Some help needed with understanding ruby hashes

If a ruby hash rubyhash has a key such as “hashkey” is there a way of
retrieving the value by the expression rubyhash[“hashkey”] ?

It only seems logical that is rubyhash.has_key?(“hashkey”) returns true
rubyhash[“hashkey”] should return a value, but it always gives an error.

I know the same can be achieved via with rubyhash.values_at(“hashkey”)
but it appears so inelegant to me.

I am trying to create an erb template which will use the hash keys here
such as directory1 directory2 for each directory and the for each
directory use hash key s such as directory, archivename etc, but I find
values_at rather inelegant.

I sorely hope there is some aspect to ruby hashes syntax that I am
missing.

directories :
directory1 :
directory : /thisdirectory/yada/yada/yada
archivename : archivename01
updatemode : updatemode01
encryptkey : encryptkey01
configdir : configdir01
workdir : workingdir01
storagedir : storagedir01
logsdir : logsdir01

directory2   :
   directory : /thisdirectory/yada2/yada2/yada2
   archivename : archivename02
   updatemode  : updatemode02
   encryptkey : encryptkey02
   configdir : configdir02
   workdir   : workingdir02
   storagedir : storagedir02
   logsdir : logsdir02

On 6/26/07, Frank C. [email protected] wrote:

If a ruby hash rubyhash has a key such as “hashkey” is there a way of
retrieving the value by the expression rubyhash[“hashkey”] ?

It only seems logical that is rubyhash.has_key?(“hashkey”) returns true
rubyhash[“hashkey”] should return a value, but it always gives an error.

This gives you an error?

rubyhash = {“hashkey”=>“hashvalue”}
p rubyhash[“hashkey”]

Harry

On Jun 25, 2007, at 8:04 PM, Frank C. wrote:

If a ruby hash rubyhash has a key such as “hashkey” is there a way of
retrieving the value by the expression rubyhash[“hashkey”] ?

It only seems logical that is rubyhash.has_key?(“hashkey”) returns
true
rubyhash[“hashkey”] should return a value, but it always gives an
error.

What you described is the standard Ruby behavior:

$ irb

hash = Hash.new
=> {}

hash[“some_key”]
=> nil

hash[“some_key”] = “I’m set now!”
=> “I’m set now!”

hash.has_key? “some_key”
=> true

hash[“some_key”]
=> “I’m set now!”

Note how I tried that out in the irb shell. It lets you enter Ruby
expressions and examine their output. This is a powerful ally when
learning the rules of Ruby.

In short, something else is going on in your code. Hashes work as
you expect.

James Edward G. II

Frank C. wrote:

If a ruby hash rubyhash has a key such as “hashkey” is there a way of
retrieving the value by the expression rubyhash[“hashkey”] ?

It only seems logical that is rubyhash.has_key?(“hashkey”) returns true
rubyhash[“hashkey”] should return a value, but it always gives an error.

I know the same can be achieved via with rubyhash.values_at(“hashkey”)
but it appears so inelegant to me.

I am trying to create an erb template which will use the hash keys here
such as directory1 directory2 for each directory and the for each
directory use hash key s such as directory, archivename etc, but I find
values_at rather inelegant.

I sorely hope there is some aspect to ruby hashes syntax that I am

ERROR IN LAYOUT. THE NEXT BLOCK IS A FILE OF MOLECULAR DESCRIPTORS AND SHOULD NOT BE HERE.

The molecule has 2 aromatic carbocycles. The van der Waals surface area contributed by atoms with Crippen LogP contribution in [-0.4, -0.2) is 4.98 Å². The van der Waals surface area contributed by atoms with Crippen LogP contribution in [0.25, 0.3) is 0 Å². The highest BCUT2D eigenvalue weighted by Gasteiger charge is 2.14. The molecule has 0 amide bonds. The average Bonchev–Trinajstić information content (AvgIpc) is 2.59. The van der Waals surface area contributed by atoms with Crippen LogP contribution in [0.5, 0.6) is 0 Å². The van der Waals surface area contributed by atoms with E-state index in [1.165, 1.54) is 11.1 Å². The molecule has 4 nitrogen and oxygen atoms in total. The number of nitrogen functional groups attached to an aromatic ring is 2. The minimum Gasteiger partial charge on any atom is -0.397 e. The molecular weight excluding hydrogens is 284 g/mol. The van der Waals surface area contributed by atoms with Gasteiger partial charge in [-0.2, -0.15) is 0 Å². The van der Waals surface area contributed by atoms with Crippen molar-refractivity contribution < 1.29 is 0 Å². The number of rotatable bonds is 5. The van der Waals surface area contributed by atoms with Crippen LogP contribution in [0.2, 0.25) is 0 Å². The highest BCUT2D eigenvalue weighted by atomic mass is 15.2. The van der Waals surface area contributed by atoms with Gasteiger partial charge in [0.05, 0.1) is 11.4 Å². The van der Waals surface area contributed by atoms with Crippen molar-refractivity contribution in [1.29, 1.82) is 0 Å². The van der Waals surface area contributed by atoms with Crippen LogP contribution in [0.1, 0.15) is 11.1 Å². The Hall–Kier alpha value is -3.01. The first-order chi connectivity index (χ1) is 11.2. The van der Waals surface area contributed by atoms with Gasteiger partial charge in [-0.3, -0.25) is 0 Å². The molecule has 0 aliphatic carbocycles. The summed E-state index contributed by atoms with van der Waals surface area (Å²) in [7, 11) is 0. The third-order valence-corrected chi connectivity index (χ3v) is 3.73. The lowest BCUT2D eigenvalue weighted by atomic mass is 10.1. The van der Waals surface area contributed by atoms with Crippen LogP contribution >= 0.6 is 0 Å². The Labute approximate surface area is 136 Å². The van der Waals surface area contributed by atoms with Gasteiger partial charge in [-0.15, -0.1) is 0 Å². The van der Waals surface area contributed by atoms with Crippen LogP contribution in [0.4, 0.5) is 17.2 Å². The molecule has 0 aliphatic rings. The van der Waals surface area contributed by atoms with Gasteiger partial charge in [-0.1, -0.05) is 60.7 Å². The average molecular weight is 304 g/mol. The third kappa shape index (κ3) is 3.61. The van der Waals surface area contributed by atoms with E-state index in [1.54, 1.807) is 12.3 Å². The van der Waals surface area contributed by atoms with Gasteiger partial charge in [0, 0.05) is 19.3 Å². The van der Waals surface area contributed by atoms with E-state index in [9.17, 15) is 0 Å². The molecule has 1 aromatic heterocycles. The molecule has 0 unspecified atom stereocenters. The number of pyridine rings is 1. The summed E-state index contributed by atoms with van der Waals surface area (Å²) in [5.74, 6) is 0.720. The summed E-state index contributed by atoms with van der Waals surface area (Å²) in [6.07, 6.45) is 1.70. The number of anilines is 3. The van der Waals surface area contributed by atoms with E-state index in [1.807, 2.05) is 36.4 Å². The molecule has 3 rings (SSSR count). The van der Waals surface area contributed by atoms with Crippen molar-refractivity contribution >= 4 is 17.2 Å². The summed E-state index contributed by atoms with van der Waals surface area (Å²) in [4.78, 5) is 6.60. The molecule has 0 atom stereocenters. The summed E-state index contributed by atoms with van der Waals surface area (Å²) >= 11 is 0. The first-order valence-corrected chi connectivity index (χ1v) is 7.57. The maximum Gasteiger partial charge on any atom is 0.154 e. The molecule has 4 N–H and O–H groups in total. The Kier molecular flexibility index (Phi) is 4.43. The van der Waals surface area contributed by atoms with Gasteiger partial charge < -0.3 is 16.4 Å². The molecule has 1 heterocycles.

missing.

I tracked the error, I was testing the using the concatenating strings
without using to_s in the code. ie.

puts "hashkey value is " + rubyhash[“hashkey”]

instead of

"hashkey value is " + (rubyhash[“hashkey”]).to_s

Regards

Frank

On Jun 25, 2007, at 9:04 PM, Frank C. wrote:

but it appears so inelegant to me.
What you say you are doing works for me.

rubyhash = { "hashkey" => "value"}
rubyhash["hashkey"] # => "value"

I can only conclude that your problem is really other than what you
think it is. I think you would be well advised to post the actual
code that is producing the error.

Regards, Morton

Morton G. wrote:

On Jun 26, 2007, at 5:27 AM, Frank C. wrote:

I tracked the error, I was testing the using the concatenating strings
without using to_s in the code. ie.

puts "hashkey value is " + rubyhash[“hashkey”]

instead of

"hashkey value is " + (rubyhash[“hashkey”]).to_s

You could have saved yourself a lot trouble by using

puts "hashkey value is #{rubyhash["hashkey"]}"

Regards, Morton

I am learning Ruby step by step. There appear to be so many different
ways of achieving the same thing, coming from a more procedural
background, there are quite a number of things about the Ruby way I have
to learn.

As you can see from here
http://forums.devshed.com/ruby-programming-142/erb-undefined-local-variable-or-method-446086.html

I have an even more troublesome question I can’t locate. I will post it
when I find it.

On Jun 26, 2007, at 7:45 AM, Frank C. wrote:

have
to learn.

The point to note about ‘puts “hashkey value is #{rubyhash
[“hashkey”]}”’ is that the interpreter calls to_s on the result of a #
{…} evaluation, but String#+ is picky about is argument – the
argument must be a string. That means, as you have found out, that
you must explicitly coerce anything not a string with to_s before
passing it to String#+.

Regards, Morton

On Jun 26, 2007, at 5:27 AM, Frank C. wrote:

I tracked the error, I was testing the using the concatenating strings
without using to_s in the code. ie.

puts "hashkey value is " + rubyhash[“hashkey”]

instead of

"hashkey value is " + (rubyhash[“hashkey”]).to_s

You could have saved yourself a lot trouble by using

puts "hashkey value is #{rubyhash["hashkey"]}"

Regards, Morton

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